The vandalism of a piece by the graffiti artist JonOne at a gallery in South Korea has prompted a debate about contemporary art.SEOUL — The couple saw brushes and paint cans in front of a paint-splattered canvas at a gallery in a Seoul shopping mall. So they added a few brush strokes, assuming it was a participatory mural.Not quite: The painting was a finished work by an American artist whose abstract aesthetic riffs on street art. The piece is worth more than $400,000, according to the organizers of the exhibition that featured the painting.Now it’s hard to tell where the artist’s work ends and the vandalism begins. “Graffitied graffiti,” a local newspaper headline said last week.Either way, the piece, “Untitled,” by John Andrew Perello, the graffiti artist known as JonOne, is now a magnet for selfies. And on social media, South Koreans are debating what the vandalism illustrates about art, authorship and authenticity.The artwork is displayed with paint cans, brushes and shoes that the artist used when he worked on it, one of the exhibition’s organizers, Kang Wook, said in an interview. He added, “There were guidelines and a notice, but the couple did not pay attention.”Some social media users have echoed Mr. Kang’s reasoning. Others say the sign was confusing and the couple should not be blamed.Views of “Untitled,” a painting by the artist JonOne, before (top) and after it was vandalized. The extra brush strokes are hard to spot.Organizers of the “Street Noise” exhibitionA few suggest that the incident itself was a form of contemporary art, or that the couple’s abstract brush strokes — three dark-green blotches covering an area about 35 inches by 11 inches — have improved the piece.The debate is notable in part because the crime was not intentional and the painting can be restored, said Ken Kim, an art restoration expert in Seoul who has seen the vandalized work.The painting is part of “Street Noise,” an exhibition that opened at Lotte World Mall in Seoul in February and features about 130 artworks by an international group of more than a dozen graffiti artists. Mr. Kang said the staff at the mall noticed on March 28 that the painting had been vandalized, and identified the couple by checking security footage.The couple were arrested but released after the police determined that the vandalism was accidental, the local news media reported. Mr. Kang said the couple told the police that they had thought the artwork was open to public participation.The couple have not been identified and could not be reached for comment.The artist, JonOne, said in an interview on Wednesday that he was disappointed and angry that his work had been “defaced,” although some people have said the publicity could work in his favor.“Art should be religious,” he said. “You don’t paint on a church.”The artist JonOne has described his work as “abstract expressionist graffiti.”Bruno BrounchJonOne said the vandalism of his work in Seoul reminded him of growing up in New York City and the feeling that his talent was not appreciated.As a teenager, he would sign his graffiti with the tag “JonOne.” His style later became more abstract, although he continued to use graffiti lettering as the foundation for his work. Now 57 and living in Paris, he has described his aesthetic as “abstract expressionist graffiti,” a nod to Jackson Pollock and other American artists who redefined modern painting in the years after World War II.Julien Kolly, a gallerist in Zurich who specializes in graffiti art and has exhibited JonOne paintings over the years, said that they often prompted strong reactions from viewers.“Some are full of praise and others think that a child could do better,” he said. “Of course, I am in the first category.”Mr. Kolly said that he wondered why the couple who vandalized “Untitled” in Seoul thought they could “intervene” in an artwork that was hanging in a gallery — but also that he did not think they intended to “destroy” it.“I can understand that people may have thought that they could, at the very least, do better than the artist by participating in this work,” he added.Mr. Kang said a decision about whether to restore “Untitled” would be made before the exhibition ends on June 13. The restoration could cost about $9,000, he added, and the insurance company may find the couple partially liable for the cost.“But we are concerned,” he added, “because there are many comments saying that the artwork should not be restored, and remain as it is.”The couple added the three dark-green blotches that are circled in red.Organizers of the “Street Noise” exhibition More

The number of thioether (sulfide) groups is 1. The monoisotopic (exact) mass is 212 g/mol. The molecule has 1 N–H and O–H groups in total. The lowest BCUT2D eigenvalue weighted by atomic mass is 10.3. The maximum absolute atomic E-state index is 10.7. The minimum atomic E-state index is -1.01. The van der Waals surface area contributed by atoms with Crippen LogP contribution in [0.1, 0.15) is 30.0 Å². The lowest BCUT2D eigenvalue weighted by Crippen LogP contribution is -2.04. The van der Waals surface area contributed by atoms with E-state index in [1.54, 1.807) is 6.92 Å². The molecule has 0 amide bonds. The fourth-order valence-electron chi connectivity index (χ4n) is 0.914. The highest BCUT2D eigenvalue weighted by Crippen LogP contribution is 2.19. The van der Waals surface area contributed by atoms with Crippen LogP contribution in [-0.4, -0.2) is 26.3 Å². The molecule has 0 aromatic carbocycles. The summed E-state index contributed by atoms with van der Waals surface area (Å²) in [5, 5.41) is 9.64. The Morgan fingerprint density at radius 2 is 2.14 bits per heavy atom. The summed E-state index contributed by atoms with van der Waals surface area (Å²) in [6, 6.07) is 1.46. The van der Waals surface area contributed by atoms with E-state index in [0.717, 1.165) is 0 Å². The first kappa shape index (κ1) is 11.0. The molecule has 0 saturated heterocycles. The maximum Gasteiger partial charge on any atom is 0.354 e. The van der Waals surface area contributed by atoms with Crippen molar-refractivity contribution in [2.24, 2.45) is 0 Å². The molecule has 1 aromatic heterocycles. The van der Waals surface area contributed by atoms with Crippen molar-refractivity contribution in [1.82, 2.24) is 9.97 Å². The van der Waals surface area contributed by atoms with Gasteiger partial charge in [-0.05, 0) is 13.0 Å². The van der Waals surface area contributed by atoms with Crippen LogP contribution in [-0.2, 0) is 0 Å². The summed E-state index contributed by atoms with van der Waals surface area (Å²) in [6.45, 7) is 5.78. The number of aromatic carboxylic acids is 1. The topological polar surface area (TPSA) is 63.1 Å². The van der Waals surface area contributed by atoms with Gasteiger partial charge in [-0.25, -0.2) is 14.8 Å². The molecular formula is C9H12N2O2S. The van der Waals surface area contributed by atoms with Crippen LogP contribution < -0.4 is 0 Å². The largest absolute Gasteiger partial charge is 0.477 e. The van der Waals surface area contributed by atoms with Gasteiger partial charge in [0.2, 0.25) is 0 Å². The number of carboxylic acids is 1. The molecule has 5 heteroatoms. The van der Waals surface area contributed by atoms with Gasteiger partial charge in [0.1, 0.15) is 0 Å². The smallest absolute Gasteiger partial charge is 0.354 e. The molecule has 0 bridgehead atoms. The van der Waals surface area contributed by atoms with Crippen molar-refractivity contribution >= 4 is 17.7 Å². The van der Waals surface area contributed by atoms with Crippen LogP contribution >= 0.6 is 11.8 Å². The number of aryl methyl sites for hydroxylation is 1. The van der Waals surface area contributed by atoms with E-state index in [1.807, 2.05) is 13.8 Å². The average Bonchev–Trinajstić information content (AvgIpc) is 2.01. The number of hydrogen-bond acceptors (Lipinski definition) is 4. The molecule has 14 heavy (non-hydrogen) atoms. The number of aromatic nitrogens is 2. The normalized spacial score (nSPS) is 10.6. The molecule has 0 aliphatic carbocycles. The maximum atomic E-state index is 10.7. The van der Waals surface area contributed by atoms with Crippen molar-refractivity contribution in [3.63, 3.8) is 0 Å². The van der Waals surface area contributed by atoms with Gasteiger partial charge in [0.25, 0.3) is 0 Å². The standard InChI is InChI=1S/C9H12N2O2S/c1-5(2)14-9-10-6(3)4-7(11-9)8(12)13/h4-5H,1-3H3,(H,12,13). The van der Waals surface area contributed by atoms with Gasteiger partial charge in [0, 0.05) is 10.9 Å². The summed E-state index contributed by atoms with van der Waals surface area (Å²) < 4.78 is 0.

“Keep Your Eyes Open” is the latest collaboration by artistic duo Atelier Louves and TAVU. The impressive mural is located at 70, Chemin Des Deux Maisons, 1200 Woluwe Saint Lambert, Brussels, Belgium.Through this project, we would like to emphasize the importance of different points of view and the viewpoint of each person, especially on ecology. The idea is to evoke an environment that is both urban and green. The contrast between the very balanced and geometric letters and the much more organic and vegetal elements, evokes the cohabitation between architecture and nature. The choice of colors on the one hand very contrasted and on the other hand softer and fresh, also evokes this cohabitation. The phrase “keep your eyes open” suggests the human aspect. The role and responsibility of man for a sustainable balance between the construction and preservation of green spaces in urban areas. In a time of constraints, it is essential to keep your eyes open above the mask that protects us. Keep your eyes open invites the viewer to take a new look at the future, a modern, innovative world that is both close and open to the outside.Atelier Louves is an artistic collective from Brussels, created by Cathy Gagalis Vega, graphic designer, and Clarisse Jeghers, art therapist and illustrator. The artists meet at La Cambre and unite their skills in 2017. They are known for their unique dreamlike patterns, repeating prints, geometric and universal patterns.Check out below for more photos of the project.Photo credits: @françoisreunis, @shootmeifyoucan, @tavu More